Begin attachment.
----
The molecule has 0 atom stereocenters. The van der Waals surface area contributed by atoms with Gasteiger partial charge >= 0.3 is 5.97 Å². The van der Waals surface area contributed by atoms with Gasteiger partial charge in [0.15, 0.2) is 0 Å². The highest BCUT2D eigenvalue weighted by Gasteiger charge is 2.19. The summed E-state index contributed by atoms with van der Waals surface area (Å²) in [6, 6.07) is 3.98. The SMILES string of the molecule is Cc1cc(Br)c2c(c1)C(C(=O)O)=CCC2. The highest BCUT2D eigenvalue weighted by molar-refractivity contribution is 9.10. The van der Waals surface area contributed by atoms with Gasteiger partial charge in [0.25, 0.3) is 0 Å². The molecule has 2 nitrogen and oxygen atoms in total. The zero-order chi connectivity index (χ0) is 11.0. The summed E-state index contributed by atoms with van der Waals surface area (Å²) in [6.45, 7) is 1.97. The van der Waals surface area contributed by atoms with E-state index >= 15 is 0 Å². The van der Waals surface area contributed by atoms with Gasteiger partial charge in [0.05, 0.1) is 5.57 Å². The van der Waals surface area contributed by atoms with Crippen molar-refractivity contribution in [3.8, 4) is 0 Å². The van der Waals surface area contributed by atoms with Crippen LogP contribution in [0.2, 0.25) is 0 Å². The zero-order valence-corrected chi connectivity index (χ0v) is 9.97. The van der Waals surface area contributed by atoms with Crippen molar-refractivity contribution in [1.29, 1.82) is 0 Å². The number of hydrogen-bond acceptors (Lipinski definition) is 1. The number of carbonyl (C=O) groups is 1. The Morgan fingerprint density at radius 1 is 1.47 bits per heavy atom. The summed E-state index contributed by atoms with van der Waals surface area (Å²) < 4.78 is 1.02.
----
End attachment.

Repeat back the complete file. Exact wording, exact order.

The molecule has 0 atom stereocenters. The van der Waals surface area contributed by atoms with Gasteiger partial charge >= 0.3 is 5.97 Å². The van der Waals surface area contributed by atoms with Gasteiger partial charge in [0.15, 0.2) is 0 Å². The highest BCUT2D eigenvalue weighted by Gasteiger charge is 2.19. The summed E-state index contributed by atoms with van der Waals surface area (Å²) in [6, 6.07) is 3.98. The SMILES string of the molecule is Cc1cc(Br)c2c(c1)C(C(=O)O)=CCC2. The highest BCUT2D eigenvalue weighted by molar-refractivity contribution is 9.10. The van der Waals surface area contributed by atoms with Gasteiger partial charge in [0.25, 0.3) is 0 Å². The molecule has 2 nitrogen and oxygen atoms in total. The zero-order chi connectivity index (χ0) is 11.0. The summed E-state index contributed by atoms with van der Waals surface area (Å²) in [6.45, 7) is 1.97. The van der Waals surface area contributed by atoms with E-state index >= 15 is 0 Å². The van der Waals surface area contributed by atoms with Gasteiger partial charge in [0.05, 0.1) is 5.57 Å². The van der Waals surface area contributed by atoms with Crippen molar-refractivity contribution in [3.8, 4) is 0 Å². The van der Waals surface area contributed by atoms with Crippen LogP contribution in [0.2, 0.25) is 0 Å². The zero-order valence-corrected chi connectivity index (χ0v) is 9.97. The van der Waals surface area contributed by atoms with Crippen molar-refractivity contribution in [1.29, 1.82) is 0 Å². The number of hydrogen-bond acceptors (Lipinski definition) is 1. The number of carbonyl (C=O) groups is 1. The Morgan fingerprint density at radius 1 is 1.47 bits per heavy atom. The summed E-state index contributed by atoms with van der Waals surface area (Å²) < 4.78 is 1.02.